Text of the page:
5 Ways To Get Better Photos With Any Camera

By Jason D. Little / January 17, 2019

When you pick up your camera with the intent of actually using it — not digging through the menu, customizing buttons or reassessing ergonomics — you shouldn’t be preoccupied with megapixels or dynamic range or whether it uses phase or contrast detection.

For better or worse it’s the camera you own and that camera, whether you bought it new or secondhand, whether it’s a first generation or fourth generation body, whether its got a 12-megapixel sensor or requires a roll of film, is perfectly capable of producing a good photo.

Don’t believe me?

Below are five simple tips that will help you make better photos no matter what camera you’re using.

1. Find Good Light

Light reigns supreme in photography. While there are some generally accepted ideas about what constitutes good light versus bad light, there is also some subjectivity here.

Yes, golden hour light is gorgeous. Yes, midday light tends to be harsh. But is golden hour the only time you should ever go out to shoot? Should you never pick up your camera in the middle of the day?

What about overcast skies?

The answer to these questions is it depends on the look you want to create and how the light interacts with your subject. There’s more than one way to use light to “flatter” a subject, so don’t get too caught up in trying to abide by one rule or another.

Learn to use available light in such a way that it elevates your subject and conveys the mood you want.

2. Maximize The Moment

Never be satisfied with the first shot you take. Before you move on to your next location or next subject, rethink your current shot.

One of the most effective ways of enhancing the visual vitality of a photo is to shoot it from different angles. Most people take most of their shots from eye level, which results in a lot of similar looking photos.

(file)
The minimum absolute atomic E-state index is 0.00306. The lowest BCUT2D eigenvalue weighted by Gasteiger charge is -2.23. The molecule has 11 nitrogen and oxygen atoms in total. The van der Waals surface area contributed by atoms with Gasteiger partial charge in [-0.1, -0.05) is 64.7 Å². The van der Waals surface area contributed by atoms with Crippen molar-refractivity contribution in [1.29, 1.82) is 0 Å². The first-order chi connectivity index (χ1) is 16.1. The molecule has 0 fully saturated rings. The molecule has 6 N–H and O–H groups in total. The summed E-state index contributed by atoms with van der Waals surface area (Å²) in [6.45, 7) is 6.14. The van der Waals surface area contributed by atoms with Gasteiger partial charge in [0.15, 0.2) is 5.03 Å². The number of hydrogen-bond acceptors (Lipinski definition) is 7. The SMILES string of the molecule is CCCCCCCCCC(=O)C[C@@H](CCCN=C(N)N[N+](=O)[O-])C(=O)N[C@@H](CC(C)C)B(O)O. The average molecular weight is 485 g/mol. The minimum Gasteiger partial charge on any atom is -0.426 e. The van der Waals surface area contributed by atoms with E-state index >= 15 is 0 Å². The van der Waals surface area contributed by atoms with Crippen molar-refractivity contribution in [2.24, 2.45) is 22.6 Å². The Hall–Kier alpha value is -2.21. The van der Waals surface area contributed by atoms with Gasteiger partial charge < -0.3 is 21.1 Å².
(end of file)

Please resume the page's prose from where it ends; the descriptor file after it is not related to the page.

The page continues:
Something as simple as shooting from a higher or lower perspective and trying different angles can be the deciding factor in whether you end up with a boring photo or one brimming with impact.

3. Consider The Background

The background always matters (though there are times when you won’t have much control over the background, such as when doing street photography in crowded areas). Of course, the subject is the main focus but if you ignore the background you could very well diminish the impact of your subject.

If you’re shooting a portrait, make sure there aren’t any distractions in the frame — avoid having random items appearing to stick out of your subject’s head. You can do some location scouting to find clean locations, you can use shallow depth of field to blur the background or position your subject away from potential distractions.

The background plays a key role in landscape photography as well, where a background can be a distraction by being boring. Make sure you compose a shot in which the background establishes a strong link with the main subject.

4. Delight In The Details

There are things that sometimes go unnoticed, but not because they are unimportant, rather because we’re too often shooting with the “big picture” in mind.

Little things, however, can have an enormous impact on a photo. Macro photography probably comes to mind as it opens up a world of detail barely detectable with the naked eye. This is a fantastic way of focusing on detail but it’s not the only way.

You can break a landscape down into smaller sections by using a long lens instead of a wide angle. You can use shallow depth of field to focus on a specific feature of a human subject.

Focusing on the details is a simple and effective way to create a stand-out image.

5. Be Selective

Basketball players talk about good shot selection — being judicious about the shots they take as opposed to just throwing up a shot and hoping to make it every time they have the ball.

Photographers would be wise to abide by a similar philosophy. Not every shot is worth taking. By practicing some discretion about when you press the shutter, you’re training yourself to “see” better, and seeing better will ultimately lead to better photos.

Final Thoughts

None of the ideas presented above are dependent upon gear. Regardless of what camera/lens you’re using, you can use these tips to make good photos. The joy you derive from getting better shots will overshadow the emphasis you may have placed on acquiring a better camera. And once you do upgrade your gear, your improved skills will allow you to feel validated in your new camera purchase.

Further Reading

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About the author

Jason D. Little

Jason Little is a photographer (shooting macros, portraits, candids, and the occasional landscape), writer, and music lover. You can see Jason’s photography on his Website or his Instagram feed.

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